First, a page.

Book Review: The Lady Anne by Gemma Lawrence @ TudorTweep for #RBRT #historical fiction

the-lady-anneThe Lady Anne is the second book in the Above All Others series about the life of Anne Boleyn by Gemma Lawrence. The first book, La Petite Boulain, which I also reviewed, concerns the early years of Anne’s life, beginning with her happy childhood at Hever Castle in Kent and her education in the courts of France. This volume concerns Anne’s life and loves from her return home to when she falls in love with Henry VIII.

When Anne returns to England on the orders of her father, she is scheduled to become a lady-in-waiting to Queen Katherine, wife of Henry VIII. During her first days at her family home at Hever, acclimatizing to a land she hardly knows, she meets Thomas Wyatt, a neighbor whom she played with as a child. Thomas is an accomplished poet and a close friend of King Henry and falls in love with the talented, accomplished and stylish Anne. However, he is married, and Anne rejects him, wanting to be his friend, but the rejection is taken badly and it shapes some aspects of her life at court. At court she meets the young Henry Percy, with whom she falls in love, projecting onto him some of the innocence she still feels. Their intended engagement is thwarted, and from there the inevitable unwinds when Henry notices her and becomes besotted.

As with the first book, I liked the exceptional historical detail, from the food to the clothing to courtly romance, and the minutiae of life in that age – even to the way members of court and others smelled. Courtiers bathed more than most, but the fact the Queen often wore a hair shirt and how that led to her musky and repulsive odor was something new that wrinkled my nose! The politics of Henry’s royal courts, which defined everyone’s life and fate, is laid out in detail in terms of how it affected Anne and her family.

I also found that more than with La Petite Boulain, Anne becomes a rounded character, petty and venal, but also thoughtful and caring. The multiple sides of her personality made her real – not always likeable, but very human.

Above all, The Lady Anne is a love story, one that is hard to ignore. As the attraction between Henry and Anne grows, this reader found herself shaking her head at Anne’s determination to guard her honor and not become the King’s mistress, as her sister had been, worrying at what Henry would do in response to her audaciousness. Even though I knew how it would turn out. Such is the power of the author’s writing.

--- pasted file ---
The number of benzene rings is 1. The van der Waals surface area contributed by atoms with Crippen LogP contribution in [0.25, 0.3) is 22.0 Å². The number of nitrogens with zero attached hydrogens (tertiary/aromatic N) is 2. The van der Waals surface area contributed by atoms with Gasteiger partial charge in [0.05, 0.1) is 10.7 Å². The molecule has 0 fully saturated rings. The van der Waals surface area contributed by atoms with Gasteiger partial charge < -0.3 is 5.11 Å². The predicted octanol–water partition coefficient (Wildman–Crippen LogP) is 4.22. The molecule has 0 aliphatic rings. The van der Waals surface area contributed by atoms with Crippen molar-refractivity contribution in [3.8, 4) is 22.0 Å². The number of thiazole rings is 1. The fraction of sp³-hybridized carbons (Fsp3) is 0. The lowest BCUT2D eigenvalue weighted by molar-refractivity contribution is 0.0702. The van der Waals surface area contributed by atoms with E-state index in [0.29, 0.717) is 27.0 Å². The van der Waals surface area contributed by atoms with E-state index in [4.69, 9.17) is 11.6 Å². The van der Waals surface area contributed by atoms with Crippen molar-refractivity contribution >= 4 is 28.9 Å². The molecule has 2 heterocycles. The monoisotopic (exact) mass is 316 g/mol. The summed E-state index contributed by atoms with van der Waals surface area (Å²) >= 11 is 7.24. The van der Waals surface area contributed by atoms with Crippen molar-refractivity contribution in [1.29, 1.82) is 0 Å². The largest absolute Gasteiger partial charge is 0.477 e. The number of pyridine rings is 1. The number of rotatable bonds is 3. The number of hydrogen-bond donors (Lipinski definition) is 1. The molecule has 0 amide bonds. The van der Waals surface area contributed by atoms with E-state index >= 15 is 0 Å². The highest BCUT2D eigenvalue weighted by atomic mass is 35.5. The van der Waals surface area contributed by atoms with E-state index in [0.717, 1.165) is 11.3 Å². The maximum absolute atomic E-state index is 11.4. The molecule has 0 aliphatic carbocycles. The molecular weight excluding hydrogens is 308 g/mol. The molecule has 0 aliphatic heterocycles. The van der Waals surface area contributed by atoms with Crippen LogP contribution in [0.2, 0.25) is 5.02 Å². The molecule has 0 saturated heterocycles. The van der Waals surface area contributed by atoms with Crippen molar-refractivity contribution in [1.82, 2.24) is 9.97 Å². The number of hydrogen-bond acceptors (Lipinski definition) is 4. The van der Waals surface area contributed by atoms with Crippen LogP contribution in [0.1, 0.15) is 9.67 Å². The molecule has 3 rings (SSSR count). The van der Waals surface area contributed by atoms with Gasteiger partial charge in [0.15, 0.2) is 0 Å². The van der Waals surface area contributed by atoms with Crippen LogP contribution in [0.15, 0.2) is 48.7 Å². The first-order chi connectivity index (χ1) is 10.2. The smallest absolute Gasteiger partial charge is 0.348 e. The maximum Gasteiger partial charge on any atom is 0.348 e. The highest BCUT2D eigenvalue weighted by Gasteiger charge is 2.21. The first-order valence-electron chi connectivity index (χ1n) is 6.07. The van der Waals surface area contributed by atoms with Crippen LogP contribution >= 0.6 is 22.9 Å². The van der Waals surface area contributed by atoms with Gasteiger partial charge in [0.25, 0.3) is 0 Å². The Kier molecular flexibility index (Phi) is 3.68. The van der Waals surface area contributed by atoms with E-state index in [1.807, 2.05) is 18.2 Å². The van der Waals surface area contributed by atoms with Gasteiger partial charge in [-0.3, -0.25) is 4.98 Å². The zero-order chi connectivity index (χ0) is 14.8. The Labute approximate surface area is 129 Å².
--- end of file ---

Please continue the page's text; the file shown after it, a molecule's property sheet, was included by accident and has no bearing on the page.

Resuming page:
The Lady Anne is heavy in exposition, and particularly noticeable are the dialogue dumps – conversation from one side that last a page or more. There are also repetitions of facts and ideas. I will freely admit I skipped over the repetitions and skimmed the overlong conversations.

Nevertheless, the story has a fascination, especially for so for this Tudor fan, that holds one’s attention. I was immersed in Anne’s life more than with the first volume, and I look forward to reading the third.

About the author

Gemma LawrenceGemma Lawrence is an independently published author living in Cornwall in the UK. She describes her writing thus: “I write mainly Historical Fiction, with an emphasis on the Tudor and Medieval periods and have a particular passion for women of history who inspire me,” but she has not limited herself to one genre.

Her first book in the Elizabeth of England Chronicles series is The Bastard Princess (The Elizabeth of England Chronicles Book 1), the second is The Heretic Heir (which I read and loved).

 Gemma can be found on Wattpad (

and on Twitter @TudorTweep.

The Lady Anne can be found on Amazon:



6 thoughts on “Book Review: The Lady Anne by Gemma Lawrence @ TudorTweep for #RBRT #historical fiction”

  1. I love the way Gemma writes so much that I don’t care about the odd information dump, it has to be said – I don’t see them as such, I have to say. I’m so glad you liked the first book enough to read the second, anyway – and I wondered if some people would like it more than the first, as more stuff happens! (I liked the first slightly more).

    I wonder, sometimes, how we would judge the old trad books we loved in this way if we read them again, with our ‘writing/editing/’how to write’ blog post heads on. Noelle, as an exercise, I’ve tried reading an old favourite and seeing how much I cared about exposition, information dumps, telling not showing, and all the other stuff we feel we should look out for when reviewing these days. Answer – yes, unlike before, I noticed it, but who cares, I still loved the book!!!

    Your reviews are always so balance and well thought out 🙂

    1. Thank you,Terry. Even with my criticisms, I still like these books. Funny you should mention whether we would still like old favorites if we went back to review them. I actually took out a Philippa Gregory book and reread it with a critical eye. I love her books, but I’d probably have made some similar comments. But I still loved it. So it’s sort of the same with Gemma’s books. I will still read them! In the end, it doesn’t matter all that much to me!

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